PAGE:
Morley C. Boyd, BA, MS, MBA, MBoyd@PreserveWestport.Com
With family roots in Connecticut that date to the early 18th century, Morley has long been a vocal advocate for the preservation of the state’s historic heritage.
Specializing in historic preservation and architectural history, Morley regularly collaborates with state, municipal and private preservation groups throughout Connecticut to conserve threatened historic sites, structures, landscapes and viewsheds. Working with Melanie Marks, CT House Histories, LLC founder, since 2010, Morley has authored numerous study reports involving early American structures, burying grounds and other non-renewable cultural resources.
In addition, Morley often appears before area groups to lecture on preservation matters – including the Connecticut Gravestone Network, the Connecticut Trust for Historic Preservation, the Westport Historical Society and the Southport Conservancy. In 2010, Morley co-curated “Westport Modern, When Cool Was Hot,” a photographic exploration of previously undocumented yet significant modern residences in Westport and Weston. The exhibit, hosted by the Westport Historical Society and featuring the photography of talented preservation architect Michael Glynn, was well reviewed by leading modern architecture writers, received considerable media attention and was held over owing to strong public interest.
Morley’s other volunteer efforts include positions on various committees in his hometown of Westport, including the Westport Historic District Commission, the West Parish Meeting House Committee and, presently, the Kemper-Gunn Advisory Group and the Saugatuck River Swing Bridge Study Subcommittee. In 2005, after being appointed chairman of the First Selectman’s Emily McLaury House Committee – a team charged with restoring a historic town-owned residence for workforce housing – Morley wrote the $250,000 plan of preservation, successfully obtained the appropriation and managed the project to completion. The McLaury project, which came in under budget, received a coveted Community Preservation Award from the Connecticut Trust in 2008.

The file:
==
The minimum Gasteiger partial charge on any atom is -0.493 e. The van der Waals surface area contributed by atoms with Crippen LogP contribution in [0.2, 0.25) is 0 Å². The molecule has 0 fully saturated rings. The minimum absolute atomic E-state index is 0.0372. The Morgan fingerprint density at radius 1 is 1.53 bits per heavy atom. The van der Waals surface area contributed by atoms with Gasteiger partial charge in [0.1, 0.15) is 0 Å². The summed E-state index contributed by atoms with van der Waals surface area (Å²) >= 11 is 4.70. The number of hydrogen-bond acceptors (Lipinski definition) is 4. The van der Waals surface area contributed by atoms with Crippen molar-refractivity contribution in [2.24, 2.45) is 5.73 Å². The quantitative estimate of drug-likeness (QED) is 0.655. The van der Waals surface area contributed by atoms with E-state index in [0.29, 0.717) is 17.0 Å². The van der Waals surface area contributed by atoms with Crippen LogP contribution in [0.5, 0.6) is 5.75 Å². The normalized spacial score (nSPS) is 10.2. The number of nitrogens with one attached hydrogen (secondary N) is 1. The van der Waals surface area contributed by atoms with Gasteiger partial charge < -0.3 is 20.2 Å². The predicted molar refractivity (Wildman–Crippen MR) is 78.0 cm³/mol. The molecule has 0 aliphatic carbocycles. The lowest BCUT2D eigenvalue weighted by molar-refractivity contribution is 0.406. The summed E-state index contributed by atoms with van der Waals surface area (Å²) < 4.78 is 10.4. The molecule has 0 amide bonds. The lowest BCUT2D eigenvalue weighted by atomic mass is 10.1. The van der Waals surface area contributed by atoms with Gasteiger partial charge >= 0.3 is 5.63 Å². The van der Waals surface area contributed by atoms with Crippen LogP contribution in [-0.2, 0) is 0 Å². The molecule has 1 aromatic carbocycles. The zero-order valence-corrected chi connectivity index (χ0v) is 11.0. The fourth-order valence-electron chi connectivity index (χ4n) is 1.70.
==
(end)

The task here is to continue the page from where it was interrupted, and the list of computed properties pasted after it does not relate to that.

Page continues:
To date, Morley has helped to establish four Local Historic Districts, four Local Historic Landmark Properties and a State Archeological Preserve – all in Westport. While serving as chairman of the Westport Historic District Commission from 2006 to 2008, he was also instrumental in persuading Westport’s legislative body to strengthen its demolition delay ordinance for historically significant buildings from the standard 90 days to the statutory maximum of 180 days – a first in the State of Connecticut.
Additionally, to encourage the retention and re-purposing of historic buildings in Westport, Morley helped draft a new zoning incentive (Sec. 32-18), which provides greater flexibility to the owners of residential historic structures. Recently, one of Westport’s oldest buildings, the c. 1710 Green House, was saved from destruction with the aid of this powerful preservation tool.